Changes in sitting time and sitting fragmentation after a workplace sedentary behaviour intervention

Jasmin Hutchinson, Samuel Headley, Tracey Matthews, Greg Spicer, Kristen Dempsey, Sarah Wooley, Xanne Janssen

Research output: Contribution to journalArticlepeer-review

6 Citations (Scopus)
14 Downloads (Pure)


Prolonged sedentary behaviour (SB) has shown to be detrimental to health. Nevertheless, population levels of SB are high and interventions to decrease SB are needed. This study aimed to explore the effect of a personalized intervention aimed at reducing SB and increasing breaks in SB among college employees. A pre-experimental study design was used. Participants (n = 36) were recruited at a college in Massachusetts, USA. SB was measured over 7 consecutive days using an activPAL3 accelerometer. Following baseline measures, all participants received a personalized SB consultation which focused on limiting bouts of SB >30 min, participants also received weekly follow-up e-mails. Post-intervention measures were taken after 16 weeks. Primary outcome variables were sedentary minutes/day and SB bouts >30 min. Differences between baseline and follow-up were analyzed using paired t-tests. The intervention did not change daily sedentary time (−0.48%; p > 0.05). The number of sedentary bouts >30 min decreased significantly by 0.52 bouts/day (p = 0.010). In this study, a personalized SB intervention was successful in reducing number of bouts >30 min of SB. However, daily sedentary time did not reduce significantly. These results indicate that personalized, consultation-based interventions may be effective if focused on a specific component of SB.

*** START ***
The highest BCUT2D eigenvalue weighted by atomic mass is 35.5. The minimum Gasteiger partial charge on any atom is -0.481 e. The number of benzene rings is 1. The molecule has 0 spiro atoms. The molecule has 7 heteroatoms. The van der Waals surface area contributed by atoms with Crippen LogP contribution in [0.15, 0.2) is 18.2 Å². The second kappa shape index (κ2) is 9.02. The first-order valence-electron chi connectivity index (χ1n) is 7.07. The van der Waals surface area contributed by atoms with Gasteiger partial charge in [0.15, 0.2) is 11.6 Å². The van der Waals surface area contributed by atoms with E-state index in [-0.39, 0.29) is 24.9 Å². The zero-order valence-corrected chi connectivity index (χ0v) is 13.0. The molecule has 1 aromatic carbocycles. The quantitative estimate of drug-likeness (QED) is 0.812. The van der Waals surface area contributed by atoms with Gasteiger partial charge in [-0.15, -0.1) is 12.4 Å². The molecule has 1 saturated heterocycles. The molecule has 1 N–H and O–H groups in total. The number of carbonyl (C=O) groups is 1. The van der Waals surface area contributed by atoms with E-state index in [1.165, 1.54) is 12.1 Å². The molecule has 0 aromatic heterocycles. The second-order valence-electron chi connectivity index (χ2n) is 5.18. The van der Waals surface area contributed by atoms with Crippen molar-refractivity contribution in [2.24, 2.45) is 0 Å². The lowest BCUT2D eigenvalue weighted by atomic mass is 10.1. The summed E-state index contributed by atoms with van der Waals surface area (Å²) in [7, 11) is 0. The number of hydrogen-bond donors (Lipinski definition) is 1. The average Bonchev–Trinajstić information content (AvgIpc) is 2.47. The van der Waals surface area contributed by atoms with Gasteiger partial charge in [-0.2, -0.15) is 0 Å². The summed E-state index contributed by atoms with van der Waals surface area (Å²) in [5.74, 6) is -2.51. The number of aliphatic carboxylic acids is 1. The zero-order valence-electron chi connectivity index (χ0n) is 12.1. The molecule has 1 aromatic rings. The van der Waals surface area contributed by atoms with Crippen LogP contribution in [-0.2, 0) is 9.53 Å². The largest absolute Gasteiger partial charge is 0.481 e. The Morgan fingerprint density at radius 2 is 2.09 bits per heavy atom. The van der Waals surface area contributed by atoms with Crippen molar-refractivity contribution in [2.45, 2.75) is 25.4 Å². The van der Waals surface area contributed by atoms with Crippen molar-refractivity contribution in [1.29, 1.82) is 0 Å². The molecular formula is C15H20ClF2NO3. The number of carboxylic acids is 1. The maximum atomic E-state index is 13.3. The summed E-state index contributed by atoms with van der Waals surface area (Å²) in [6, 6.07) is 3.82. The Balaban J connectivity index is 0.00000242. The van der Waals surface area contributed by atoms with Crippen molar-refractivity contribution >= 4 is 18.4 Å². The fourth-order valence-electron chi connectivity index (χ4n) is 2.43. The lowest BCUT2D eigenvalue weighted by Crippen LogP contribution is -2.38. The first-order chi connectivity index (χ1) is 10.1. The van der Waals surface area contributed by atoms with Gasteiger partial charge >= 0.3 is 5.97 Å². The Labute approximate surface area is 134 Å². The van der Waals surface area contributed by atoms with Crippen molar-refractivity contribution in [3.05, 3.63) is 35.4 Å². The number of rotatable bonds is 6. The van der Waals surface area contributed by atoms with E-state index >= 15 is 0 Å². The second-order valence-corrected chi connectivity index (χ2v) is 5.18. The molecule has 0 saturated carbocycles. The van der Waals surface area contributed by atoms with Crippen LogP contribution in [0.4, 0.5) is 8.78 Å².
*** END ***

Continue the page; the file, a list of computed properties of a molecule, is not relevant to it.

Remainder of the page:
Original languageEnglish
Article number1148
Number of pages9
JournalInternational Journal of Environmental Research and Public Health
Issue number6
Publication statusPublished - 1 Jun 2018


  • objective measurement
  • occupational
  • sedentary fragmentation
  • sitting time

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